Now that I had good analytics and a better overall structure to the base services in the app, one thing I noticed was 600 first_open users, with only 300 creating an account and using the app almost daily. I wonder if people don’t like handing over data? I initially went with creating accounts thinking sharing notification preferences between devices would be good enough!

Both Apple and Google expose an ID for developers, which is always the same based on a tuple of Device ID, User ID and App Bundle ID— This means that even if a user deletes and re-installs the app — we can generate credentials client-side Using the existing GraphQL mutations, we have implemented this feature in record time!

const anonLogin = async () => {
const username = getInstallationId() + ''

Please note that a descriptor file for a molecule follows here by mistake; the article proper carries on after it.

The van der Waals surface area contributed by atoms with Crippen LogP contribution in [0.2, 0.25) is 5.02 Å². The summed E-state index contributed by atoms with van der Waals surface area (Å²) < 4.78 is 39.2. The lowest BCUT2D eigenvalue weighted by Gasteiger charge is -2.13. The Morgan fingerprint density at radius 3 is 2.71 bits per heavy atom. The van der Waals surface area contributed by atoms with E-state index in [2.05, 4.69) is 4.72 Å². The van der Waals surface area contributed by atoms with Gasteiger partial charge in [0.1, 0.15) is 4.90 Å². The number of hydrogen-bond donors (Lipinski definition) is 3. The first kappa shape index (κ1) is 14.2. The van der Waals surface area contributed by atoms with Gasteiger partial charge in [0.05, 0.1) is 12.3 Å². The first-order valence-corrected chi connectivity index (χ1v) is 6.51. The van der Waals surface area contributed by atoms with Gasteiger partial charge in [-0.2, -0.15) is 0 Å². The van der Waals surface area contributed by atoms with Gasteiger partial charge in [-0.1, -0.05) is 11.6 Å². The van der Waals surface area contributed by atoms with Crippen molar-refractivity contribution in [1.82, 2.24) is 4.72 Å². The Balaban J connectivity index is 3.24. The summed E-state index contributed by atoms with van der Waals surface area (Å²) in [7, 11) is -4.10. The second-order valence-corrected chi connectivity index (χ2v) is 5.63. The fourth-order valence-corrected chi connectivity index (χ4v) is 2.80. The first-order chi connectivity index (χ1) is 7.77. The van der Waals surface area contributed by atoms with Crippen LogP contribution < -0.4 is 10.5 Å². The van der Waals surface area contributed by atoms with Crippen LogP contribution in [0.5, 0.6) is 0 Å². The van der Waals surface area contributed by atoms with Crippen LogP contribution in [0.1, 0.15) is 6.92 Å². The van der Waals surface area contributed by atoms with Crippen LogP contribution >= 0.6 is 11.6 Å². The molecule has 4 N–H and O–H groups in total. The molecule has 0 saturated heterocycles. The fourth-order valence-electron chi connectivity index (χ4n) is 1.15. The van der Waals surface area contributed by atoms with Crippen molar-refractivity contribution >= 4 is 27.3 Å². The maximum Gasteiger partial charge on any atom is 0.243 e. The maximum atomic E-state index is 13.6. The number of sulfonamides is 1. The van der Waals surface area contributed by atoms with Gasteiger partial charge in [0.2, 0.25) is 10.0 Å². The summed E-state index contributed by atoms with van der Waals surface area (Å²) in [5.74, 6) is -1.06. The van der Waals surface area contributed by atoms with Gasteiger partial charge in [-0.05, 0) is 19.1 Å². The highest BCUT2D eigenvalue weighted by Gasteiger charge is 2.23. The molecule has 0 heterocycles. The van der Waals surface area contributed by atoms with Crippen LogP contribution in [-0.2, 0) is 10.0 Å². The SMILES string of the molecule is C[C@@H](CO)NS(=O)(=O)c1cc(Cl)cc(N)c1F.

const password = getDeviceId() + getInstallationId()

const loginResult = await storeLogin({username: username, password: password})

if (loginResult !== 'OK') {
await storeRegister({name: 'Anonymous User', email: username, password: password, password_confirmation: password})

Build pushed, and within 2 days, we have 15 new users — all Anonymous, that will survive across app updates and reinstalls! Sweet!

So what happens when a user wants to convert into a real account? Well, Laravel Jetstream already has that workflow for changing passwords and emails built-in — so we just need to find a way to automatically log people in when they click on a link — as they don’t know the correct username and password.

Enter laravel-magiclink, an amazing library that makes creating login links a breeze. We already have an authentication token stored in our GraphQL client, so the “Update Profile” button does two things: